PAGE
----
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Issue 03 (2020)

Treating Make-up Water and Condensate by Reverse Osmosis in an LP Vinyl Records Pressing Plant

Pavel Hübner

At the Czech company GZ Media a.s., which produces vinyl records, the vinyl presses are heated by steam and after pressing, the steam is rinsed from the press by cooling water. The condensate therefore contains a high proportion of cooling water.

In the original system, the losses of steam and cooling water were replaced by filtrated and softened raw water. The polluted condensate was also treated by filtration and softening. The water used as make-up, which was originally considered drinking water, has been replaced for economic reasons by surface water with high salinity and alkalinity. Due to high operational costs and other considerations the original design was replaced with a new one in 2019.

The new system treats the mixture of raw water and cooled condensate by on-line coagulation followed by reverse osmosis. The hot condensate is cooled by heat exchange, which transfers the heat to the permeate as feedwater. The new system exhibits very low boiler blow-down, minimal consumption of chemicals and low operator attendance.

PPCHEM® 2020, 22(3), 104–109

For Members only

Calculations to Manage Phosphate and Caustic Treatment

Randy C. Turner

Phosphate and/or caustic (NaOH) treatment boiler water treatment is often employed to reduce the risk of corrosion.

This paper describes empirical calculations for proper control of phosphate and caustic treatment which could be incorporated into an Excel spreadsheet which includes several calculations, of which the most important are:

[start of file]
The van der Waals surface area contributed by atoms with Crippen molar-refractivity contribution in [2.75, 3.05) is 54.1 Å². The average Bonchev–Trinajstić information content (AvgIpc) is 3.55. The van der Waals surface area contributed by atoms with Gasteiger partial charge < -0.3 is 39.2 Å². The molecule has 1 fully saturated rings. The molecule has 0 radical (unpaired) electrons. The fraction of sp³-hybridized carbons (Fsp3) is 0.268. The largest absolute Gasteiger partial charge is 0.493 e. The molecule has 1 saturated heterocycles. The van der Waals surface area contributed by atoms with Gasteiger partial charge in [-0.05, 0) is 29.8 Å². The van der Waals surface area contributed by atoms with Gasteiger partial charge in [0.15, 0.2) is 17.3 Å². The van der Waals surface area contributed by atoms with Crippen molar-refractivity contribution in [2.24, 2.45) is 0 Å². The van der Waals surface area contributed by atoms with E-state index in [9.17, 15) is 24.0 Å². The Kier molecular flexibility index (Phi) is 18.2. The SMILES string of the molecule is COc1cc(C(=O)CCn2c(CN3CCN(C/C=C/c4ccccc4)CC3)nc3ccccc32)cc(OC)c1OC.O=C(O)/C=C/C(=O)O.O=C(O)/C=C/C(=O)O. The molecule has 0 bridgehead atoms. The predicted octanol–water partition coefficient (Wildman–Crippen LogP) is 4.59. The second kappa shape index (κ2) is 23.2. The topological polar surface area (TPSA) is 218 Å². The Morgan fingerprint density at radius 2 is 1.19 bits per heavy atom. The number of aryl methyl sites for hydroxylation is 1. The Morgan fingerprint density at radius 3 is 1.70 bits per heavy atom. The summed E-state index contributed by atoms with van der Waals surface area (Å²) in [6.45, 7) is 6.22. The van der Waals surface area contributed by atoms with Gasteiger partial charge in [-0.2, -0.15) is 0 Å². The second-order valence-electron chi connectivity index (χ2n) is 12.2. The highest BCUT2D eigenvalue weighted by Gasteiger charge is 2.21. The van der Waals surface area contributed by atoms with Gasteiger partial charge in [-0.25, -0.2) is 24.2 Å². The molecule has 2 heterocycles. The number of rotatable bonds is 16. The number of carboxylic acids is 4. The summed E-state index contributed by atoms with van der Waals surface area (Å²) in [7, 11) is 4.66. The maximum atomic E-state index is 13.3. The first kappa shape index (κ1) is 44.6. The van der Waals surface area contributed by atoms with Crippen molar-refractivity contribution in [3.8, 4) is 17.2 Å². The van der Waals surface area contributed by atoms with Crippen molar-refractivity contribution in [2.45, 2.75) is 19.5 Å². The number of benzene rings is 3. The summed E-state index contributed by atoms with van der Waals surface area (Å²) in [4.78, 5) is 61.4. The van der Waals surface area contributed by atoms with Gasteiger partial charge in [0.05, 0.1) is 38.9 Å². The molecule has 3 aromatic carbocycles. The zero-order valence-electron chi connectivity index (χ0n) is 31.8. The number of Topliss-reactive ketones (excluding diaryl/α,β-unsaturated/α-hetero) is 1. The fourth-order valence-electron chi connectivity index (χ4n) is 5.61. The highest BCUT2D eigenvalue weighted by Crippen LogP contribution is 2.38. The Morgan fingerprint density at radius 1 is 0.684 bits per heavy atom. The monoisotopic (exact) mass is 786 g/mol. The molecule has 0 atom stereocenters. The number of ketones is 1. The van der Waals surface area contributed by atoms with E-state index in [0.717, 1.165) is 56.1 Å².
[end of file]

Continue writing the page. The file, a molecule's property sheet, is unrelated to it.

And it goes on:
1. Boiler water ammonia corrected pH
  2. Sodium to phosphate molar ratio
  3. Free sodium hydroxide concentration
  4. Amount of phosphate and/or caustic to dose for a specific concentration at the current operating pressure

This can also be used to calculate how much caustic must be added to an AVT treated boiler to achieve a desired pH-value.

PPCHEM® 2020, 22(3), 112–117

For Members only

The Impact of Low-Load Operation on Power Plant Chemistry

Frank Udo Leidich

Nowadays conventional power plants are more challenged in regard to load flexibility and especially frequent(very) low-load operation. While the so-called “dark doldrums” must be managed without de-stabilizing the grid,a bright sunny and windy day requires almost no conventional power generation. This kind of operation not onlystresses the plant components mechanically and thermally, leading to accelerated aging of the plant, but the physico-chemical operation also becomes more challenging. This paper highlights the most important aspects of theimpact of low-load operation on the chemical operation of a power plant. It is shown that it pays to operate the unitwith water and steam that is as clean as possible.

PPCHEM® 2020, 22(3), 118–129

For Members only